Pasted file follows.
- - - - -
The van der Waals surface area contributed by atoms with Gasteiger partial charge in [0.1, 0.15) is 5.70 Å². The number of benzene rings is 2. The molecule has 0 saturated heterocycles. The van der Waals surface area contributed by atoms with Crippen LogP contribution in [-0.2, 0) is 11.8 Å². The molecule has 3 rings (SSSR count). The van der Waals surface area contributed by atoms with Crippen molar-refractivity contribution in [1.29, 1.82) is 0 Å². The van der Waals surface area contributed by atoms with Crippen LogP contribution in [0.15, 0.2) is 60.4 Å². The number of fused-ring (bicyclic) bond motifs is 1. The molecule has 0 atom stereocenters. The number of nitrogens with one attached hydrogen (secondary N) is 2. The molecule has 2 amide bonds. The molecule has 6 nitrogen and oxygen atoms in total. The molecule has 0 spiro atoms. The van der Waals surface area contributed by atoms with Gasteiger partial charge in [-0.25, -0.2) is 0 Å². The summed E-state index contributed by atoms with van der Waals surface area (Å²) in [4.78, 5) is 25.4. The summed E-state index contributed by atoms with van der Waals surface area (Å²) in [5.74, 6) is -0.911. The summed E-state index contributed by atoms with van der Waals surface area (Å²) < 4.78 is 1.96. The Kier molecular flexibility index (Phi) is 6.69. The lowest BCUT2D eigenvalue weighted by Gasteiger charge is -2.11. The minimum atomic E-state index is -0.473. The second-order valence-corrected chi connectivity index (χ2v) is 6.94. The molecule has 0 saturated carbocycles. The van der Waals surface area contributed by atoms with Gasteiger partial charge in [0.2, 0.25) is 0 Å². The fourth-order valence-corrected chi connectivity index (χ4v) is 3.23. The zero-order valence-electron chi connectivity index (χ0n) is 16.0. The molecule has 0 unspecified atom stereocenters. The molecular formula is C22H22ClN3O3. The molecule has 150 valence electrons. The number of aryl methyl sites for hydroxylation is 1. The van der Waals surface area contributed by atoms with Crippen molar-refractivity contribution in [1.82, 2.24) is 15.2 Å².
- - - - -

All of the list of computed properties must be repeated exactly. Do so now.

The van der Waals surface area contributed by atoms with Gasteiger partial charge in [0.1, 0.15) is 5.70 Å². The number of benzene rings is 2. The molecule has 0 saturated heterocycles. The van der Waals surface area contributed by atoms with Crippen LogP contribution in [-0.2, 0) is 11.8 Å². The molecule has 3 rings (SSSR count). The van der Waals surface area contributed by atoms with Crippen molar-refractivity contribution in [1.29, 1.82) is 0 Å². The van der Waals surface area contributed by atoms with Crippen LogP contribution in [0.15, 0.2) is 60.4 Å². The number of fused-ring (bicyclic) bond motifs is 1. The molecule has 0 atom stereocenters. The number of nitrogens with one attached hydrogen (secondary N) is 2. The molecule has 2 amide bonds. The molecule has 6 nitrogen and oxygen atoms in total. The molecule has 0 spiro atoms. The van der Waals surface area contributed by atoms with Gasteiger partial charge in [-0.25, -0.2) is 0 Å². The summed E-state index contributed by atoms with van der Waals surface area (Å²) in [4.78, 5) is 25.4. The summed E-state index contributed by atoms with van der Waals surface area (Å²) in [5.74, 6) is -0.911. The summed E-state index contributed by atoms with van der Waals surface area (Å²) < 4.78 is 1.96. The Kier molecular flexibility index (Phi) is 6.69. The lowest BCUT2D eigenvalue weighted by Gasteiger charge is -2.11. The minimum atomic E-state index is -0.473. The second-order valence-corrected chi connectivity index (χ2v) is 6.94. The molecule has 0 saturated carbocycles. The van der Waals surface area contributed by atoms with Gasteiger partial charge in [0.2, 0.25) is 0 Å². The fourth-order valence-corrected chi connectivity index (χ4v) is 3.23. The zero-order valence-electron chi connectivity index (χ0n) is 16.0. The molecule has 0 unspecified atom stereocenters. The molecular formula is C22H22ClN3O3. The molecule has 150 valence electrons. The number of aryl methyl sites for hydroxylation is 1. The van der Waals surface area contributed by atoms with Crippen molar-refractivity contribution in [1.82, 2.24) is 15.2 Å².